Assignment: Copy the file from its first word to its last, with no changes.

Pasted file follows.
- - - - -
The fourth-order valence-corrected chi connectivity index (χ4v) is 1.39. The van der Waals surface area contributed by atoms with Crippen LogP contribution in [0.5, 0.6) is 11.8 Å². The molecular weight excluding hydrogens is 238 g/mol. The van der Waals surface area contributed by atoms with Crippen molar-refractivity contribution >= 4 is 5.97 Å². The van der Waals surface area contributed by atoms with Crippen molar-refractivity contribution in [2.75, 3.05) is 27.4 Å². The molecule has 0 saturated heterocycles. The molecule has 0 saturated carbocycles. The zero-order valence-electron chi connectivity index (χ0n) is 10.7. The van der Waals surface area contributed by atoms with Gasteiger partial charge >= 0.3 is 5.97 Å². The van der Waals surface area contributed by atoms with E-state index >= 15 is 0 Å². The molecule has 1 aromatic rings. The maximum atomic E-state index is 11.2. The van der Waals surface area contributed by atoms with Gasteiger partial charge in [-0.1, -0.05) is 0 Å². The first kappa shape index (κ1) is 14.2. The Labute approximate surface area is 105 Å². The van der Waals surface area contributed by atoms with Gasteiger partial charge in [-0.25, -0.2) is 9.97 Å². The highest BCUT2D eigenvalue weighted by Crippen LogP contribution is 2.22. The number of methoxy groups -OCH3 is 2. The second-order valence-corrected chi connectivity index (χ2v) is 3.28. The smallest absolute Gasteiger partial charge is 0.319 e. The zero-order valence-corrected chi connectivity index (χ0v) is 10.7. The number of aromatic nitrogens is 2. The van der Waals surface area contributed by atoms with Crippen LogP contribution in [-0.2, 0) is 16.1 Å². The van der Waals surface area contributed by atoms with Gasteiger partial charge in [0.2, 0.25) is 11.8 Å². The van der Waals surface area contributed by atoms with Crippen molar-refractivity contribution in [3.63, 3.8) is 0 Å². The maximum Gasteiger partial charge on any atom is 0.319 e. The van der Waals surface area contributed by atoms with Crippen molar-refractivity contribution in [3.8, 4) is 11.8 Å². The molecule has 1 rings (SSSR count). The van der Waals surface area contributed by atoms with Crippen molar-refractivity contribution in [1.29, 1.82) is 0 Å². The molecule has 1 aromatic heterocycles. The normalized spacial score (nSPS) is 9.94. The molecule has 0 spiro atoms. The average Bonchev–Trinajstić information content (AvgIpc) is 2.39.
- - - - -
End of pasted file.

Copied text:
The fourth-order valence-corrected chi connectivity index (χ4v) is 1.39. The van der Waals surface area contributed by atoms with Crippen LogP contribution in [0.5, 0.6) is 11.8 Å². The molecular weight excluding hydrogens is 238 g/mol. The van der Waals surface area contributed by atoms with Crippen molar-refractivity contribution >= 4 is 5.97 Å². The van der Waals surface area contributed by atoms with Crippen molar-refractivity contribution in [2.75, 3.05) is 27.4 Å². The molecule has 0 saturated heterocycles. The molecule has 0 saturated carbocycles. The zero-order valence-electron chi connectivity index (χ0n) is 10.7. The van der Waals surface area contributed by atoms with Gasteiger partial charge >= 0.3 is 5.97 Å². The van der Waals surface area contributed by atoms with E-state index >= 15 is 0 Å². The molecule has 1 aromatic rings. The maximum atomic E-state index is 11.2. The van der Waals surface area contributed by atoms with Gasteiger partial charge in [-0.1, -0.05) is 0 Å². The first kappa shape index (κ1) is 14.2. The Labute approximate surface area is 105 Å². The van der Waals surface area contributed by atoms with Gasteiger partial charge in [-0.25, -0.2) is 9.97 Å². The highest BCUT2D eigenvalue weighted by Crippen LogP contribution is 2.22. The number of methoxy groups -OCH3 is 2. The second-order valence-corrected chi connectivity index (χ2v) is 3.28. The smallest absolute Gasteiger partial charge is 0.319 e. The zero-order valence-corrected chi connectivity index (χ0v) is 10.7. The number of aromatic nitrogens is 2. The van der Waals surface area contributed by atoms with Crippen LogP contribution in [-0.2, 0) is 16.1 Å². The van der Waals surface area contributed by atoms with Gasteiger partial charge in [0.2, 0.25) is 11.8 Å². The van der Waals surface area contributed by atoms with Crippen molar-refractivity contribution in [3.63, 3.8) is 0 Å². The maximum Gasteiger partial charge on any atom is 0.319 e. The van der Waals surface area contributed by atoms with Crippen molar-refractivity contribution in [3.8, 4) is 11.8 Å². The molecule has 1 rings (SSSR count). The van der Waals surface area contributed by atoms with Crippen molar-refractivity contribution in [1.29, 1.82) is 0 Å². The molecule has 1 aromatic heterocycles. The normalized spacial score (nSPS) is 9.94. The molecule has 0 spiro atoms. The average Bonchev–Trinajstić information content (AvgIpc) is 2.39.